Q&A: Alan McGlade on His New Digital Media Fund
Former MTV executive Alan McGlade and venture capitalist Michael Yang launched Digital Entertainment Ventures (DEV) in New York recently to make early-stage investments in digital media companies. DEV’s total value has not been disclosed, but the fund has already backed Stagit, a Web-based live music platform, and Mad Humans, a mobile gaming company.
McGlade, managing director of DEV, was most recently CEO of MediaNet in New York, a digital content company that began as a music download service formed by major record companies. Prior to MediaNet, he was CEO of The Box cable music television channel, which he sold to MTV in 2001.
McGlade spoke to Xconomy about DEV’s plans to fund and provide guidance to startups that leverage tablets, smartphones, and Internet-enabled television for content such as movies, music, and games.
Xconomy: What did you see happening in the media world that spurred the formation of Digital Entertainment Ventures?
McGlade: I had a unique vantage point. MediaNet is a business-to-business company that aggregates digital content to enable websites to distribute premium content. I worked with large companies, such as Microsoft, Yahoo, and Google, and many of the startups that emerged over the last decade. I saw firsthand the struggles big media companies were going through trying to transition from an analog audience to a digital audience. I saw what was and wasn’t working in the marketplace. There were issues around licensing and distributing content, and building an audience. Working with these companies I got very interested in helping to build the next generation of services. There was a confluence of events that helped propel us forward.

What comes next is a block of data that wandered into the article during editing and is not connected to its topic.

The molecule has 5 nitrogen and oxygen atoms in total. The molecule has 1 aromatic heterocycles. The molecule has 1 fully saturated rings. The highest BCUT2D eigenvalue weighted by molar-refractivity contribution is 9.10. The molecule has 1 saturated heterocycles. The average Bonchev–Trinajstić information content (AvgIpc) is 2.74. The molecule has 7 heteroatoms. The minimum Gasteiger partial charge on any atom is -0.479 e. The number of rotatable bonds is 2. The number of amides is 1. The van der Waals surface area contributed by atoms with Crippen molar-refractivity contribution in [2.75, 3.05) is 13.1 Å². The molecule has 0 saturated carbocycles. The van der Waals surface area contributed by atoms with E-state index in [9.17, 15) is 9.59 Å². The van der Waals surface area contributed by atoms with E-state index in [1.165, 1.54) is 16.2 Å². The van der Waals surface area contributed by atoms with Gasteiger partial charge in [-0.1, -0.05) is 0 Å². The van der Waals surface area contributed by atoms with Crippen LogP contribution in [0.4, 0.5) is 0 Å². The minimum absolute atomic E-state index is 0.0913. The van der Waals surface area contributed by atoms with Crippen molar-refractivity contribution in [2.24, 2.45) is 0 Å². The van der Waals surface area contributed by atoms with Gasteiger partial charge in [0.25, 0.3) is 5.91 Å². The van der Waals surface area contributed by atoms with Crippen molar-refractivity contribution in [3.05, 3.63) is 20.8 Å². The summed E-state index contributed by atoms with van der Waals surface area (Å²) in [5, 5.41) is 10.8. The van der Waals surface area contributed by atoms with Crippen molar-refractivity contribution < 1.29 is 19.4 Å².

The introduction of mobile computing in a significant way, with smartphones and tablets was an important milestone. That really accelerated the evolution. General computing power, the availability of much higher bandwidth and storage—all of these things support the ability to consume and distribute digital media. Audiences were beginning to shift. Music is almost always consumed now in digital form. CD sales have fallen off considerably over the last decade. In the TV business they … Next Page »